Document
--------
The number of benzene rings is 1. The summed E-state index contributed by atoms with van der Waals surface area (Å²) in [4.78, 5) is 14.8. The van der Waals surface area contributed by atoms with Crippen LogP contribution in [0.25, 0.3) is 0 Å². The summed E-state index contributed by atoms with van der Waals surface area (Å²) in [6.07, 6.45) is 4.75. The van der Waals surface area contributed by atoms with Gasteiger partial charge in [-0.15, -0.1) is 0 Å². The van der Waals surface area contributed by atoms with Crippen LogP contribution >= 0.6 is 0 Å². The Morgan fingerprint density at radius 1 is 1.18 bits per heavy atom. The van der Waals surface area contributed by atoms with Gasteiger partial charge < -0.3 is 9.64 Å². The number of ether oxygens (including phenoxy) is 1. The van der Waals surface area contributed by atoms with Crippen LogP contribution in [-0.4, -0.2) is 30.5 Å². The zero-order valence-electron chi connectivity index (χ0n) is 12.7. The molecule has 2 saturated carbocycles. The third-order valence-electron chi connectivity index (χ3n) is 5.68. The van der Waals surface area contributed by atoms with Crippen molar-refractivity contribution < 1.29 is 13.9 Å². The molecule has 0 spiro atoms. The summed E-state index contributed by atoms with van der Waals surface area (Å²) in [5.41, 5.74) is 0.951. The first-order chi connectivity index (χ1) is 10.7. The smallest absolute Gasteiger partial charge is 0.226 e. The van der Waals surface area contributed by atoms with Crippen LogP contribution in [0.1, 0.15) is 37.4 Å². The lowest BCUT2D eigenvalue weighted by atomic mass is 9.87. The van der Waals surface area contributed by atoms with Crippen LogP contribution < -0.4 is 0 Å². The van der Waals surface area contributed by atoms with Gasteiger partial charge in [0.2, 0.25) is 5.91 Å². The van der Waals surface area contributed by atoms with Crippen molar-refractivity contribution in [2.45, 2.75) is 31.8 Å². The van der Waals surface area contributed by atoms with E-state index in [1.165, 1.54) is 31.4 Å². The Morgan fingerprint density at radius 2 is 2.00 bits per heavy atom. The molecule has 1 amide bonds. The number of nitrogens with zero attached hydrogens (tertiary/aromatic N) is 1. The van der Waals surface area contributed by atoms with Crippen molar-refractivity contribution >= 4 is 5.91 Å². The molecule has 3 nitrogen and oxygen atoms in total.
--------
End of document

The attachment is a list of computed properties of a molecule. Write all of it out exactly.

The number of benzene rings is 1. The summed E-state index contributed by atoms with van der Waals surface area (Å²) in [4.78, 5) is 14.8. The van der Waals surface area contributed by atoms with Crippen LogP contribution in [0.25, 0.3) is 0 Å². The summed E-state index contributed by atoms with van der Waals surface area (Å²) in [6.07, 6.45) is 4.75. The van der Waals surface area contributed by atoms with Gasteiger partial charge in [-0.15, -0.1) is 0 Å². The van der Waals surface area contributed by atoms with Crippen LogP contribution >= 0.6 is 0 Å². The Morgan fingerprint density at radius 1 is 1.18 bits per heavy atom. The van der Waals surface area contributed by atoms with Gasteiger partial charge < -0.3 is 9.64 Å². The number of ether oxygens (including phenoxy) is 1. The van der Waals surface area contributed by atoms with Crippen LogP contribution in [-0.4, -0.2) is 30.5 Å². The zero-order valence-electron chi connectivity index (χ0n) is 12.7. The molecule has 2 saturated carbocycles. The third-order valence-electron chi connectivity index (χ3n) is 5.68. The van der Waals surface area contributed by atoms with Crippen molar-refractivity contribution < 1.29 is 13.9 Å². The molecule has 0 spiro atoms. The summed E-state index contributed by atoms with van der Waals surface area (Å²) in [5.41, 5.74) is 0.951. The first-order chi connectivity index (χ1) is 10.7. The smallest absolute Gasteiger partial charge is 0.226 e. The van der Waals surface area contributed by atoms with Crippen LogP contribution in [0.1, 0.15) is 37.4 Å². The lowest BCUT2D eigenvalue weighted by atomic mass is 9.87. The van der Waals surface area contributed by atoms with Crippen LogP contribution < -0.4 is 0 Å². The van der Waals surface area contributed by atoms with Gasteiger partial charge in [0.2, 0.25) is 5.91 Å². The van der Waals surface area contributed by atoms with Crippen molar-refractivity contribution in [2.45, 2.75) is 31.8 Å². The van der Waals surface area contributed by atoms with E-state index in [1.165, 1.54) is 31.4 Å². The Morgan fingerprint density at radius 2 is 2.00 bits per heavy atom. The molecule has 1 amide bonds. The number of nitrogens with zero attached hydrogens (tertiary/aromatic N) is 1. The van der Waals surface area contributed by atoms with Crippen molar-refractivity contribution >= 4 is 5.91 Å². The molecule has 3 nitrogen and oxygen atoms in total.